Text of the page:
Tory Ideology and Aphra Behn’s Turn to the Novel

  • Rachel Carnell


In her “Essay on Translated Prose” (1688), which appears as a preface to her translation of Fontenelle’s Entretiens sur la Pluralité des Mondes (1686), Aphra Behn (1640–89) reflects at length on the genre of translation and on a translation’s relationship to the original work. Similarly, in several of her prologues, epilogues, and published prefaces to her dramatic works, she comments on the difference between comedy and tragedy, and on the reception of her own works vis-à-vis the reception of works by male writers in the same genre. In order to defend her forays into dramatic comedy, Behn redefines the genre even as she mocks the male critics who insist on faulting her for flaunting some of its conventions. Mocking “their musty rules of Unity, and God knows what besides” in her preface to The Dutch Lover (1673), Behn insists that if the rules “meant any thing, they are enough intelligible, and as practible by a woman.”1 However, despite this suggestion that she is indifferent to the formal rules of a genre, Behn obviously thought deeply about the differences between comedy, tragedy, poetry, and prose translation and about the significance of a woman daring to author any of these genres.2 Such an awareness of the formal and ideological conventions of these different genres also appears to have shaped her forays into writing novels.


Political Theory Formal Realism Domestic Household Restoration Stage Political Propaganda 
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  1. 1.
    The Works of Aphra Behn, 7 vols., ed. Janet Todd (Columbus: Ohio State University Press, 1992–95), 5:163. All of Behn’s works will be cited from this edition. In the previous paragraph, she explains: “I think a Play the best divertisement that wise men have; but I do also think them nothing so, who do discourse as formalie about the rules of it, as if ‘twere the grand affair of humane life” (5:162).Google Scholar
  2. 9.
    J. Douglas Canfield argues that in most political tragedies written between the period of the first Exclusion crisis and the Revolution of 1688–89, “the royalist code of loyalty to a rightful monarch, however weak or indulgent, wrong or unfortunate, is strenuously maintained.” See “Royalism’s Last Dramatic Stand: English Political Tragedy, 1679–89,” Studies in Philology 82:2 (Spring 1985): 234–263, 238. Susan J. Owen has complicated Canfield’s history by suggesting that there certainly were Whig plays during this period, although their rhetoric of “Loyal Protestantism” has frequently been misinterpreted as Tory. Nevertheless, she agrees with Canfield when she asserts: “In the divided society of the 1660s, in which Stuart ideology has to be reconstructed and reinstated after the rupture of the interregnum, the royalist heroic play represents an attempt to paper over ideological cracks. It is an attempt which, in its very artifice, reveals the constructed nature of late Stuart ideology” (Restoration Theatre and Crisis, 19).Google Scholar
  3. 13.
    As Susan J. Owen explains in Restoration Theatre and Crisis, representations of sexual libertinage were used by both sides of the political divide: Whigs used it to allude to the constant extramarital intrigues of both Charles II and James II; Tories used it, albeit gingerly, given its potential ability to backlash against them, to slander the Whigs, frequently by suggesting that Whig leaders are impotent libertines by comparison to the sexually attractive Tory rakes. On this topic, see also J. Douglas Canfield, “Tupping Your Rival’s Women: Cit-Cuckolding as Class Warfare in Restoration Comedy,” in Broken Boundaries: Women and Feminism in Restoration Drama, ed. Katherine M. Quinsey (Lexington: University of Kentucky Press, 1996), 113–28, and Robert Markley, “ ‘Be impudent, be saucy, forward, bold, touzing, and leud’: The Politics of Masculine Sexuality and Feminine Desire in Behn’s Tory Comedies,” in Cultural Readings of Restoration and Eighteenth-Century English Theater, ed. J. Douglas Canfield and Deborah Payne (Athens: University of Georgia Press, 1995), 114–40.Google Scholar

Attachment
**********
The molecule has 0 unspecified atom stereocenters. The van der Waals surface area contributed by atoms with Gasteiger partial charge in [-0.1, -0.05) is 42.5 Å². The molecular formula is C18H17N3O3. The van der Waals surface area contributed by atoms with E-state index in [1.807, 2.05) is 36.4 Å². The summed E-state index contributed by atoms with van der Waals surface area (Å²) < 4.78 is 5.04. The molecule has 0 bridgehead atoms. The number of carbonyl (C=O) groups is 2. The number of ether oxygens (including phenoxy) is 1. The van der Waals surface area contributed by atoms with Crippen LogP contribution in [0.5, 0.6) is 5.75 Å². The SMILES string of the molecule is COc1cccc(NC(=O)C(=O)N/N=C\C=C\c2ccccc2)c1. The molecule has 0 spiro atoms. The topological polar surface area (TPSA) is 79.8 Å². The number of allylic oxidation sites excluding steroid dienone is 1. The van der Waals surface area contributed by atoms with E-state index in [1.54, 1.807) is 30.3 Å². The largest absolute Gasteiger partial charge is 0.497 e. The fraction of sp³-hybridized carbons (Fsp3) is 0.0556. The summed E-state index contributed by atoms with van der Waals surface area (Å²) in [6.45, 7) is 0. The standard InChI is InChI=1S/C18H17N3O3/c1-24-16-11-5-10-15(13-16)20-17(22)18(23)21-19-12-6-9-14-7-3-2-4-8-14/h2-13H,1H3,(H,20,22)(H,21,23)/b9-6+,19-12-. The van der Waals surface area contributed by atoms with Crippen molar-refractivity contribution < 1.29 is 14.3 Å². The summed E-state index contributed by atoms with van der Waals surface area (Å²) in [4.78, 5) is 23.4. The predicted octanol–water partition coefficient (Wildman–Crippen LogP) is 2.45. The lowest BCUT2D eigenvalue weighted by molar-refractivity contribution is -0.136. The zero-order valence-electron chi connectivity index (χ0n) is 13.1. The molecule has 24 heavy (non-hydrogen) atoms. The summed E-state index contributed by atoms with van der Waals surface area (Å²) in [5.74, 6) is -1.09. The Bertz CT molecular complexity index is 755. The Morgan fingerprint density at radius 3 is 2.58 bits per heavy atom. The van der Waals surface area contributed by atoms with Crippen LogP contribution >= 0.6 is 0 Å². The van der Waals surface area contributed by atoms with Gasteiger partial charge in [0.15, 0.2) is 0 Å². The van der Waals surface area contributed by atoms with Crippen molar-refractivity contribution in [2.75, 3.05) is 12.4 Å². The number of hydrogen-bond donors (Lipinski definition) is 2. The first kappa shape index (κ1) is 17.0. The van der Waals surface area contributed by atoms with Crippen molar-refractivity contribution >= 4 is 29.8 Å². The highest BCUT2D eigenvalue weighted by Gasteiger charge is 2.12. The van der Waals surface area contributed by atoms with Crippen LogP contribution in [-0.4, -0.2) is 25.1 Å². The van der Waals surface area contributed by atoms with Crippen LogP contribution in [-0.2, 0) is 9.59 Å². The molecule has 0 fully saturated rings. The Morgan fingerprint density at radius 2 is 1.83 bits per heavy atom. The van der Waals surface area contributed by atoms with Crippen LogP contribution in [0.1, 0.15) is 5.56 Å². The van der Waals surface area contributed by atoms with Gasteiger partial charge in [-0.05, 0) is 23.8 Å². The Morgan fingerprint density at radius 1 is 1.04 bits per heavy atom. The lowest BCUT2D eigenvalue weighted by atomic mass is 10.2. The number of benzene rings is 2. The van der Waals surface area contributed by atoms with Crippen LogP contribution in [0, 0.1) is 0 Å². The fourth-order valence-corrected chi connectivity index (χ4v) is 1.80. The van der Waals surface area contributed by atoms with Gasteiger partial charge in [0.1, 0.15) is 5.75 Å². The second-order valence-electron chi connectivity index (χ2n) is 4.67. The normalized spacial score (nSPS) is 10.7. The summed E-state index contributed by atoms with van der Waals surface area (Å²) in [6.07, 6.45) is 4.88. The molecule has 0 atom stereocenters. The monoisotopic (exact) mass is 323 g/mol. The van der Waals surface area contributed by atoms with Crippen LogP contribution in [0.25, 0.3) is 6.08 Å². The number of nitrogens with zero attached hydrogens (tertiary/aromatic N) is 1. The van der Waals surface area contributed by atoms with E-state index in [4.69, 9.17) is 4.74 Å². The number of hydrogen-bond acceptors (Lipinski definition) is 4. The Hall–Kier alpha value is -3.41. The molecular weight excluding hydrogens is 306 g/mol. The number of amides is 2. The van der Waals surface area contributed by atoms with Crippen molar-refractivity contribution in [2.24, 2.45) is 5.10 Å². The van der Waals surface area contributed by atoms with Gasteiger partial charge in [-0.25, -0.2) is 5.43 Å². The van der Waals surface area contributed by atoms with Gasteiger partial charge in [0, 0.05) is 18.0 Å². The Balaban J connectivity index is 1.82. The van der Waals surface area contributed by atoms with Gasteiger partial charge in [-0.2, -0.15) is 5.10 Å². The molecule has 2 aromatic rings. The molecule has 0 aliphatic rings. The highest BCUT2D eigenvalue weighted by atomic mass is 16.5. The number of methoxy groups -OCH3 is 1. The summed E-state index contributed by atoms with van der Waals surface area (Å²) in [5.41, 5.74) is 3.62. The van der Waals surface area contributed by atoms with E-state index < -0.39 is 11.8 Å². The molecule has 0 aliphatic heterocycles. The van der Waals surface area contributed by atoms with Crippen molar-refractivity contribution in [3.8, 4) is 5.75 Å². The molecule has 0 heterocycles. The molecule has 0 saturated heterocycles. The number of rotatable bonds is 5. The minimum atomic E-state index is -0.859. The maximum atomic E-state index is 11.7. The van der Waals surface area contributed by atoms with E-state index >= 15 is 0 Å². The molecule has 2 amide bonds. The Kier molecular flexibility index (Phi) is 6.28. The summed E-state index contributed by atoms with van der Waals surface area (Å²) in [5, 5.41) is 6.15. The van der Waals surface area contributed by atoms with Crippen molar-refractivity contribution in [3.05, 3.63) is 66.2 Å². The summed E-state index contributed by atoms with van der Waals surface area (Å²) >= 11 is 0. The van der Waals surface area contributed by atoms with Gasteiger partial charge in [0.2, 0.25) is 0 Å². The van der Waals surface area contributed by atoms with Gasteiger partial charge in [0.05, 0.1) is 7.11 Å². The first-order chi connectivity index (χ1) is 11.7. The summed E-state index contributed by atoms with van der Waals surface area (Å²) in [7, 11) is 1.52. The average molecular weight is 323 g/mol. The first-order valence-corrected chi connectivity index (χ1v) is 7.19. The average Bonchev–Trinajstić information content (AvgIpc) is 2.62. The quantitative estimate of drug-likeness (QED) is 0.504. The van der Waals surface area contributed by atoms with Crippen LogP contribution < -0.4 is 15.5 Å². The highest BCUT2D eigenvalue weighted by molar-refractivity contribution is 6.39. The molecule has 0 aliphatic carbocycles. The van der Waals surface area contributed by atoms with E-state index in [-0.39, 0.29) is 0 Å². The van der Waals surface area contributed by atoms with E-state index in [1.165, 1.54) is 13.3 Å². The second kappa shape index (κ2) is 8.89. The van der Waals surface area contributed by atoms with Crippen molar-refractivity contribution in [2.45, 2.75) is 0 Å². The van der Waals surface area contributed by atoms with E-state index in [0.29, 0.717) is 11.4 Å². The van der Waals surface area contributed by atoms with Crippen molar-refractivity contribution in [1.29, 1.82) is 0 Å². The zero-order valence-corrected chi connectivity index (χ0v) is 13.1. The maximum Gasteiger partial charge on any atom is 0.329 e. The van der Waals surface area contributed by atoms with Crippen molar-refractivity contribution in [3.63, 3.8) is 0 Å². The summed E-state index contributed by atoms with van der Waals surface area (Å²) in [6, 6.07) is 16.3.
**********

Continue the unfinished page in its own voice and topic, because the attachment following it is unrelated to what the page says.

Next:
4. 17.
    Janet Todd suggests that Philander “poses as a Whig,” in his rebellious stance, but is “in fact an unprincipled and power-hungry individualist, resenting the sexual affront of Monmouth while taking no heroic action, and disliking the rule of anyone, whether legitimate king or ‘bastard.’ ” See The Secret Life of Aphra Behn (London: Pandora, 2000), 307. This description of self-serving individual, however, embodies the Tory caricature of Whiggism.Google Scholar
  5. 24.
    See Janet Todd, Secret Life, 251; she is citing Behn’s The Dumb Virgin, 3:359–360. Todd corrects previous scholarly speculation that Behn may have been raised Catholic, but points out Behn’s general sympathy for Catholics and her religious tolerance (Secret Life, 266, 369, and 439 n. 35.)Google Scholar
  6. 30.
    As Susan J. Owen points out in Restoration Theatre and Crisis, Southerne’s plays, from the early 1680s, including The Loyal Brother, articulate a standard pro-Stuart ideology (122 n. 26), although his politics seem to shift after 1688, according to his patrons, a fact that does not change the way he depicts female characters. See Robert Jordan and Harold Love, Introduction to The Works of Thomas Southerne (Oxford: Oxford University Press, 1988), xi–xliv.Google Scholar
  7. 37.
    See Jacqueline Pearson’s “The History of The History of the Nun,” in Heidi Hutner, ed. Rereading Aphra Behn, 234–52, for a further discussion of the changes to Behn’s novella made by subsequent dramatic adaptations.Google Scholar

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© Rachel Carnell 2006

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  • Rachel Carnell

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